Histories are important because they tie people, which is what people like to think about (generally), to events. In this case “events” refers to the ambling from there to here; from not knowing what a stroke was to understanding quite a bit about not only stroke, but recovery, too. Like most of our collective story, it all starts with cavemen… I wrote an article about it. And there is a chapter in my book, about how cavemen might have handled stroke. (One editor suggested I change every “caveman” to “caveperson” which I didn’t do because really?)
STROKE RECOVERY, THE EARLY YEARS
Anyway…so it starts with our ancestors that lived in caves. More accurately, it wasn’t about where they lived, but how much they moved. They moved in hunter-gatherer tribes. These were small bands of individuals, begat (!) from our common Mom (or “CoMom”), Lucy. These folks walked and walked and walked, always on two legs. Two leg walking was good because allowed us to see more stuff (because we were taller), and use our hands to carry junk (because they weren’t doing anything else and we feared they’d dwindle into tiny T-Rex-style flippers with claws) and keep us cool in the Kalahari heat (because standing provides less surface area). As you can see, I’m no anthropomorficologist, but this is my story, so I’ll filter the facts the way I see fit thank you.
So we walked and roamed and found stuff and ate it. We were also really good at hunting because, although we're not the best sprinters, we were great at distances running and walking. So we would run after edible beasts at our own two-legged pace. Once we caught up to them, it was a 2 fer 1; They were too tired to run and/or fight, and they were so hot they were already half-cooked!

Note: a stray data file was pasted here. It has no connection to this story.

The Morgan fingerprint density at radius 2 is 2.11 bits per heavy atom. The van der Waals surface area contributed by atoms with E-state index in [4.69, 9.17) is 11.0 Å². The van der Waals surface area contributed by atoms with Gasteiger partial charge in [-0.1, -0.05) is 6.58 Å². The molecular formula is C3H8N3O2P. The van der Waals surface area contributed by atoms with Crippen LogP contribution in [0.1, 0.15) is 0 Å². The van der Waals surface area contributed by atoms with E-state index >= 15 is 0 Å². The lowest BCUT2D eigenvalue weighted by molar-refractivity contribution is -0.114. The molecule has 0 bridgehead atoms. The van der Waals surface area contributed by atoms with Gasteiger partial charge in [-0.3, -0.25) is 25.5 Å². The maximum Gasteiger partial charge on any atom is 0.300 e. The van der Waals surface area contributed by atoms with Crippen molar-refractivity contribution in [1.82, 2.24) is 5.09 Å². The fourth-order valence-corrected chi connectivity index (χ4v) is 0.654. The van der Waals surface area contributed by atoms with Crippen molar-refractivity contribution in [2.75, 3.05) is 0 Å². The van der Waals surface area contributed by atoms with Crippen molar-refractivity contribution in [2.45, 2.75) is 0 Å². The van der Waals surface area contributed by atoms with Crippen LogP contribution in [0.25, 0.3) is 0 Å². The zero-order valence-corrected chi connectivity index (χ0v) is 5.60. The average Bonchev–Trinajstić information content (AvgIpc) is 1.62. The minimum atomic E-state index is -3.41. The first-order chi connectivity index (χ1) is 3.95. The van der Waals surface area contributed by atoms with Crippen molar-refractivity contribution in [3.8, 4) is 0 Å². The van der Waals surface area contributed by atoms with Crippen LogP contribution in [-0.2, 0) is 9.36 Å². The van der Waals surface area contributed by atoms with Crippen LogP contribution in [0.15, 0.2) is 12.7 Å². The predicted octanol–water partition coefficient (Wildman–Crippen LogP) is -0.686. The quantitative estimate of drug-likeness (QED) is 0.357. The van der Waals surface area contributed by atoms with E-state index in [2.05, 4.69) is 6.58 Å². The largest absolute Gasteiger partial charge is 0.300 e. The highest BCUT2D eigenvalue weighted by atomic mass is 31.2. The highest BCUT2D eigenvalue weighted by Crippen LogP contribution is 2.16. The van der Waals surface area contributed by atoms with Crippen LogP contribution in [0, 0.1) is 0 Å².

If an individual had a stroke, there would have been a general feeling that some sort of higher power was pissed. It was probably an omniscient female deity, because all of our deities were female back then. And no wonder. There is now a belief that our numbers shrunk to just a few thousand at one point, probably because of a severe drought. So anything that could give birth would be seen as (as Kung-Foo Panda would say) awesome and attractive. So once the ever-pregnant She-God decided you needed a smack-down, a smack-down smacked upon thee. And if She chose, she would give you a "smack upside the head", which is what cavefolk used to call a stroke. And as I mentioned in my article, there would have been a serious effort to get the stroke survivor on their feet and the “therapy” would have been focused and ferocious. And it would be directed not by a therapist, but by survival instinct. This instinct knows no rational bounds, and no stinkin’ stroke was going to stop us from surviving. The survival instinct is just not something we access much any more.
We’re now in the “fat and happy” part of evolution (anthropomorficologically speaking).
This is how I've put it earlier: